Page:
cover image Death Prefers the Minor Keys

Death Prefers the Minor Keys

Sean Thomas Dougherty. BOA, $17 trade paper (146p) ISBN 978-1-960145-06-2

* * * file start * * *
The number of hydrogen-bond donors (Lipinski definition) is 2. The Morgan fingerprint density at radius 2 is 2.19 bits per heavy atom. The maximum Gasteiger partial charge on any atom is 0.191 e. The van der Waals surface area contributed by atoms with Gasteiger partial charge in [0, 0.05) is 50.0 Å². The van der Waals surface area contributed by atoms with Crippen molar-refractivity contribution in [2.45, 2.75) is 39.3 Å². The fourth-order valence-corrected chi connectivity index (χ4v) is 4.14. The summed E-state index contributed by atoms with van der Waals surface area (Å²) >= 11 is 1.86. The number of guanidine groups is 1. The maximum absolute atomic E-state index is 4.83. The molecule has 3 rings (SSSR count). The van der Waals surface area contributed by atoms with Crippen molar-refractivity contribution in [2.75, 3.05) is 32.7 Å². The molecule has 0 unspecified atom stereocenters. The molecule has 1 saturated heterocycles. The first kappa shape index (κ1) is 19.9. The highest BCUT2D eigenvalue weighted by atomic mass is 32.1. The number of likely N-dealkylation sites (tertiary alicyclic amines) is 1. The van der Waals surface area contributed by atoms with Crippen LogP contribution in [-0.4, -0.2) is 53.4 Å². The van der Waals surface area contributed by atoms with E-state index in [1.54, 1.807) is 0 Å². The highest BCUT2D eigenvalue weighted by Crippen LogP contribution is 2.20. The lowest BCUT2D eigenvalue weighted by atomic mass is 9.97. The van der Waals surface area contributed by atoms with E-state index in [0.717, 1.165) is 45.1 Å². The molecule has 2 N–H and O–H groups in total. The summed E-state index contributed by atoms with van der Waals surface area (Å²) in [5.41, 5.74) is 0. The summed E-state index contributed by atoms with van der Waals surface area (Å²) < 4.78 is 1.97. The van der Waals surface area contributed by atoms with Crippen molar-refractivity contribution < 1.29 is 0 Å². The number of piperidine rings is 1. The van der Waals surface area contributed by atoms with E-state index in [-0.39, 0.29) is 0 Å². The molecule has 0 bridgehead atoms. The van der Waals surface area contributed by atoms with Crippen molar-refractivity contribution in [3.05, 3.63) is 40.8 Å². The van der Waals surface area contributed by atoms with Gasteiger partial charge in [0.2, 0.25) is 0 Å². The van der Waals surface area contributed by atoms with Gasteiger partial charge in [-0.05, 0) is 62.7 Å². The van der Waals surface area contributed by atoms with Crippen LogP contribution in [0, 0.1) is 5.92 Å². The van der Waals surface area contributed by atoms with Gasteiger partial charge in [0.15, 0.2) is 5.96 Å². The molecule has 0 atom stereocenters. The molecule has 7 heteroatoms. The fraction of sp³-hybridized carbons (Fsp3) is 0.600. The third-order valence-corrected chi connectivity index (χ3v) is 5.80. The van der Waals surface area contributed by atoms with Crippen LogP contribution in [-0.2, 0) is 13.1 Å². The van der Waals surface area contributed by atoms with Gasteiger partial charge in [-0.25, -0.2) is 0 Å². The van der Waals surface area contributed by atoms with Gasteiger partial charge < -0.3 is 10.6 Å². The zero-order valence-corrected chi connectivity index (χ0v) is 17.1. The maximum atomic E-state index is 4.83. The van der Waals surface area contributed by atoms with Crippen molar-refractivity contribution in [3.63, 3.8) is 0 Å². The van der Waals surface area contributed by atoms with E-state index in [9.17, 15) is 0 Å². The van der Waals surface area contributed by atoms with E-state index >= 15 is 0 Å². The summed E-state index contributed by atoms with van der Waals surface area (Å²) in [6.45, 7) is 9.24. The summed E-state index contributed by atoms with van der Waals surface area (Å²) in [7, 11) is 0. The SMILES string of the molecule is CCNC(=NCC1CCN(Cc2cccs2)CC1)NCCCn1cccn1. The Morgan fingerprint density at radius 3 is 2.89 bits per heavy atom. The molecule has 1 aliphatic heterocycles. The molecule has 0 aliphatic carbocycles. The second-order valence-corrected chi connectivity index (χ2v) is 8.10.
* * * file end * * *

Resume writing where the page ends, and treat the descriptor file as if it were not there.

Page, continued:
In Dougherty’s existential 20th collection (following The Second of Sorrow), he scrutinizes in prose poems the challenges of caregiving, the fleeting nature of life, and the profound moments that shape humanity: “I am old as any levee. The older I get the more I am enamored with the rain, the river, floods.” Reflecting on the contrast between rural dreams and suburban realities, he touches on themes of longing, loss, and transience: “I’d love to have been a farmer with a hundred acres.... The world turns and turns again.” At the heart of the collection, poems like “Written on the Back of Medical Forms” testify to the complexities of caregiving and its emotional toll: “What I have to tell you here has more to do with being human than with spirit.” Dougherty sings of the vast fields of sunflowers in North Dakota and the subtle beauty of tiger-striped butterflies, capturing the essence of life’s ephemerality. The volume is punctuated by moments of raw emotion, as seen in the poignant reflections on aging, the weight of memories, and the ever-present desire for connection. Readers are invited to contemplate the beauty and complexity of life, and urged to find meaning in both the extraordinary and the everyday. Dougherty’s vision is dynamic and brilliant. (Oct.)